Politics & Government

A new survey of North Dakota schools shows schools place a high importance on the “regional educational associations,” or REAs.

The study was done by the North Dakota Council of Educational Leaders. Council executive director Aimee Copas presented the results to the Legislature's  interim Education Policy Committee.  Copas said the survey showed schools believe the REAs are a critical component for the state’s educational system.

Three ND colleges asking for fundraising campaigns

Nov 15, 2017
Dave Thompson / Prairie Public

Three North Dakota colleges want to start fundraising campaigns.

And they will be asking the state Board of Higher Education for permission.

Bismarck State College wants permission to raise $10 million for its expansion and relocation of its Health Science programs. BSC currently leases space in a converted warehouse building in downtown Bismarck, owned by the city of Bismarck. BSC vice-president Dave Clark told the Board's Budget and Finance Committee the college has a lease with the city through the summer of 2020.


The director of the North Dakota Department of Human Services said the Center for Medicare and Medicaid has issued a new rule which could affect mental health treatment in North Dakota.

Chris Jones said it concerns "IMDs" -- Institute for Mental Disease.  Jones said under current rules, Medicaid would only reimburse institutions that are considered psychiatric hospitals withy 16 beds or less.

North Dakotans still playing the lottery

Nov 13, 2017

North Dakotans are still playing the Lottery.

"Right now, this fiscal year, we're actually up about 16 percent compared to the same time frame last year," said state Lottery Director Ryan Koppy. The figures are since July First, the beginning of FY 2018.

"Last fiscal year (FY2017) was our third highest sales total in the state lottery's history," Koppy said. "So right now, we're off to a very good start in this fiscal year."

Dept of Human Services

The director of the North Dakota Department of Human Services  wants to take North Dakota to the next step – in its efforts to deal with the “Olmstead” decision.

That decision said states should strive to make sure people who are disabled are able to live in the least restrictive environment possible.

"If you compare North Dakota to other states, North Dakota is going a very good job overall," said Human Services director Chris Jones.

Jones sais he now wants to broaden the conversation.

Burgum to chair higher-ed governance task force

Nov 8, 2017
Dave Thompson / Prairie Public

Gov. Doug Burgum is creating a Higher Education Governance Task Force.

Burgum said the task force will be looking at the ways the University System is managed – and see if there are changes that need to be made to bring the system – as he put it – into the 21st century.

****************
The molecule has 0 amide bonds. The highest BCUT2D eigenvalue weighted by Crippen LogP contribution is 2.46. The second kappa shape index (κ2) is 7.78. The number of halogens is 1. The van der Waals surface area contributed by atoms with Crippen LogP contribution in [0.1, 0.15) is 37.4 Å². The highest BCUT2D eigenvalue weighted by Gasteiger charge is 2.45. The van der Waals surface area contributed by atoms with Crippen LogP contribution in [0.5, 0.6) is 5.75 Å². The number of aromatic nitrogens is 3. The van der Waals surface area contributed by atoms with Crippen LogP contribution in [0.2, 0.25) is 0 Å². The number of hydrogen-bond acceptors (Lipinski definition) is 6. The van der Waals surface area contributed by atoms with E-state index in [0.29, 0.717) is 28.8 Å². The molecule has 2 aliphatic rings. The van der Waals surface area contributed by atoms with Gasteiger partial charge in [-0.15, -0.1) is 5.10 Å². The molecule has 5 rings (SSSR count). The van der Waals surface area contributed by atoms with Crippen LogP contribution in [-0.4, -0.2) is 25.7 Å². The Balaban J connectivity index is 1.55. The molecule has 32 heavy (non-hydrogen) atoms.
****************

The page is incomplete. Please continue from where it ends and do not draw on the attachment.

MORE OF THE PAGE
Burgum said the current Board of Higher Education dates back to the 1930s.

"We've had a similar model in place for 80 years," Burgum told a Capitol news conference. "Now might be a good time for us to take a look to see if that model could be updated."

The chairman of the Legislature’s interim Judiciary Committee says Marsy’s Law – the initiated law that’s now a part of the state Constitution – is raising a lot of questions.

The measure – passed by North Dakota voters last November -- put a specific list of crime victims’ rights in the state Constitution.

Recently, a police officer who was involved in an altercation and shooting at a Bismarck motel tried to invoke Marsy's Law to keep his identity secret. But his name appeared on court documents.

Dave Thompson / Prairie Public

The state Health Department has submitted proposed rules for the Medical Marijuana Program to the Legislature’s Administrative Rules Committee.

But the availability of medical marijuana is still months away.

The interim director for the Health Department’s Division of Medical Marijuana – Jason Wahl – said the rules basically deal with the “compassion centers” – which will manufacture the medical marijuana – and the dispensaries, where people can come to purchase the product.

Office of Management and Budget

The state of North Dakota will continue to use Moody’s Analytics as its revenue forecasting consultant.

It’s a two year contract, with an option to extend.

The state’s Office of Management and Budget issued a “request for proposals” for a revenue forecasting firm.

"In the end, it was only Moody's that submitted a proposal," said State OMB director Pam Sharp. "We thought we were going to get another one, but on the very last day, they contacted us and told us they chose not to submit a proposal."

Dave Thompson / Prairie Public

Even though the big Sandpiper Pipeline project has been put on indefinite hold – and may not be built – the North Dakota Public Service Commission is extending a “construction inspection” contract for the project.

The pipeline was to extend from the Bakken, across northern North Dakota  to Superior, Wisconsin – 161 miles in length.

A third party firm is hired to make sure construction work is done properly and to the specs set out in the siting permit.

But if the project is on hold, why is the contract being extended?